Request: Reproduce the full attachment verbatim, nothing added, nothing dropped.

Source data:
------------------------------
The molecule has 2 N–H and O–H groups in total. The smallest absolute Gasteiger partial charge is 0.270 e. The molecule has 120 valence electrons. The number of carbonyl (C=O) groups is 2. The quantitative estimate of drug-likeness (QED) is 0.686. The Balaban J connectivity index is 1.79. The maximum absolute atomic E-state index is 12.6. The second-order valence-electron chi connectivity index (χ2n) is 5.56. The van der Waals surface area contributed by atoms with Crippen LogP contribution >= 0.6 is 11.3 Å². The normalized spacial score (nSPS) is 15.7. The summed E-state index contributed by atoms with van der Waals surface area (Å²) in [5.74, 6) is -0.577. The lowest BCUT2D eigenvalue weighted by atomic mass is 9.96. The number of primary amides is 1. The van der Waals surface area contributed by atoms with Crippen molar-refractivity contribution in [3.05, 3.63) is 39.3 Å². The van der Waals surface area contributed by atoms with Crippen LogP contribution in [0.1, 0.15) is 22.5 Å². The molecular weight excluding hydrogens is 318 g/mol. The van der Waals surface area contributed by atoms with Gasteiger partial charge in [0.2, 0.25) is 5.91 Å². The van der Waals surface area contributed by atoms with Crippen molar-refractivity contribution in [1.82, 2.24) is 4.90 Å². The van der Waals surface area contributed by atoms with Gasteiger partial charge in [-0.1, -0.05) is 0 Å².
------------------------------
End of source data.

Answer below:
The molecule has 2 N–H and O–H groups in total. The smallest absolute Gasteiger partial charge is 0.270 e. The molecule has 120 valence electrons. The number of carbonyl (C=O) groups is 2. The quantitative estimate of drug-likeness (QED) is 0.686. The Balaban J connectivity index is 1.79. The maximum absolute atomic E-state index is 12.6. The second-order valence-electron chi connectivity index (χ2n) is 5.56. The van der Waals surface area contributed by atoms with Crippen LogP contribution >= 0.6 is 11.3 Å². The normalized spacial score (nSPS) is 15.7. The summed E-state index contributed by atoms with van der Waals surface area (Å²) in [5.74, 6) is -0.577. The lowest BCUT2D eigenvalue weighted by atomic mass is 9.96. The number of primary amides is 1. The van der Waals surface area contributed by atoms with Crippen molar-refractivity contribution in [3.05, 3.63) is 39.3 Å². The van der Waals surface area contributed by atoms with Crippen LogP contribution in [0.1, 0.15) is 22.5 Å². The molecular weight excluding hydrogens is 318 g/mol. The van der Waals surface area contributed by atoms with Gasteiger partial charge in [0.2, 0.25) is 5.91 Å². The van der Waals surface area contributed by atoms with Crippen molar-refractivity contribution in [1.82, 2.24) is 4.90 Å². The van der Waals surface area contributed by atoms with Gasteiger partial charge in [-0.1, -0.05) is 0 Å².